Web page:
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NewsTribune photos/Katlyn Rumbold Linda Reiker puts the finishing touches on her barn quilt that will be hung as soon as she can get a fresh coat of paint on the barn. Inspired by a favorite quilt given to her family by a grandparent, she chose the quilt pattern “Night and Day” for her barn quilt and is thrilled at how it turned out. She describes it as “simple and bold.” This particular quilt will be displayed on her family’s farm in Ohio. A map of all the barn quilt locations can be found in the 2014 Bureau County Visitors Guide. Once all the barn quilts of Bureau County have been put up (as many are still in the design/painting phase), a map of all the locations will be available for people to go on a self-guided tour through the countryside to enjoy all the sites of each unique barn quilt.
PRINCETON — Driving through Bureau County, you will now see up to 24 painted barn quilts displayed on agricultural buildings throughout the countryside, thanks to one aspiring group of women.
Inspired by the barn quilt movement that seems to be sweeping the nation’s agricultural communities, Valerie Jensen, Rita Dabler, Laurie Bonucci, Tracy Hannon and Sandy Carpenter took it upon themselves to bring barn quilts to a thriving Bureau County agricultural scene.
A barn quilt is a piece of medium density overlay board, from 4-by-4 to 8-by-8 feet in size that are painted with exterior paint, displaying a colorful quilt block. The pattern is chosen either from a traditional quilt design or custom designed by the farm family. It then is installed on a barn, corn crib or other agricultural building.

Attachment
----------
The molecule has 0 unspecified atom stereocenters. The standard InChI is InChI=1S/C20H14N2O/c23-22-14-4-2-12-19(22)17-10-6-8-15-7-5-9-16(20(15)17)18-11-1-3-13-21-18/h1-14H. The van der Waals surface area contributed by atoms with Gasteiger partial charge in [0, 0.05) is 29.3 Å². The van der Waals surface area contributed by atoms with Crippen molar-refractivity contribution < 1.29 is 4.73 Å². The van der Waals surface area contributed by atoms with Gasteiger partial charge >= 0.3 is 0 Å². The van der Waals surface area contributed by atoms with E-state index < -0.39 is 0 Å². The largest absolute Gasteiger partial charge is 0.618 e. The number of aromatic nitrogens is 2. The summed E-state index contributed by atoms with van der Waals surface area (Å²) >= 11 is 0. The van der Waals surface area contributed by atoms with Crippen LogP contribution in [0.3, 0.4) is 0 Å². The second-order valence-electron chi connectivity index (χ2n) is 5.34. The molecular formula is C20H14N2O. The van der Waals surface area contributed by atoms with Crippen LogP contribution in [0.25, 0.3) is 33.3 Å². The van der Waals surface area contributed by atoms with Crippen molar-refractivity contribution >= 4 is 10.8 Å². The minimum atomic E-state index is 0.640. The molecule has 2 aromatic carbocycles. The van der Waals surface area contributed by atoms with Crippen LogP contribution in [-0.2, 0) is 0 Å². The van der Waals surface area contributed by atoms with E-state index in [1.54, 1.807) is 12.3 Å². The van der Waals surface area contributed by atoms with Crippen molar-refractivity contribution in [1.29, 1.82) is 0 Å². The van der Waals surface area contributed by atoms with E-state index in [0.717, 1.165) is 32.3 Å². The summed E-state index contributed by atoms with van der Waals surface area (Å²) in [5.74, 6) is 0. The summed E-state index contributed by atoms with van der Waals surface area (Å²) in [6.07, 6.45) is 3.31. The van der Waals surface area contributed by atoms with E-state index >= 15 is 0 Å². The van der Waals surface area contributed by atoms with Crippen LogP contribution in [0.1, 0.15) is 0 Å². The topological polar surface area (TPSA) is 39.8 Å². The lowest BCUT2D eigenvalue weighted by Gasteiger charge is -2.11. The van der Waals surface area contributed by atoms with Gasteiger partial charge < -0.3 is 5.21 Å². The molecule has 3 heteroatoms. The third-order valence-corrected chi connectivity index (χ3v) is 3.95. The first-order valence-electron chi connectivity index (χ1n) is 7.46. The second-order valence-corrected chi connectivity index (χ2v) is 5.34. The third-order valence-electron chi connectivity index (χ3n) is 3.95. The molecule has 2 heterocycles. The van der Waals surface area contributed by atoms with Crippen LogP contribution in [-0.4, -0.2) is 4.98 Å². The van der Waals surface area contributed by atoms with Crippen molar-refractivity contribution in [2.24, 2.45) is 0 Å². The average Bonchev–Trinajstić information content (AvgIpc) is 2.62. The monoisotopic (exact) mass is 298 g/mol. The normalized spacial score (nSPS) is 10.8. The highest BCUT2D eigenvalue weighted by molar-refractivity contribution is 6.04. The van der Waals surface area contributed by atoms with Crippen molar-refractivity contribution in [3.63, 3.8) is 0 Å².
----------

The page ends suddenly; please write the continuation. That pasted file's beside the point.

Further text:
“In fall of 2012, we took a day trip to Kankakee County and drove just half of their trail because for 250 miles you can drive and see all their farms,” Jensen said. “We had a good feel for it and thought this is just what we need. Why not bring barn quilts to Bureau County?
“It’s good for the economic health of the county and it’s just fun. We also love the idea it helps preserve our historic barns.”
After that trip, the ladies rallied to develop the first barn quilts of Bureau County to help celebrate the county’s rich agricultural heritage by showcasing rural areas and to promote agritourism, art, and a sense of community pride. Their goal is to have at least one barn quilt in each of the 25 townships throughout the county by the official Barn Quilt Tour kickoff planned for July 12.
Jensen said it isn’t too late if you’d like to get involved by either building frames, drawing up new quilt designs, helping with promotional media, planning the July 12 kickoff, designing a website, painting barn quilts, or getting a barn quilt of your own.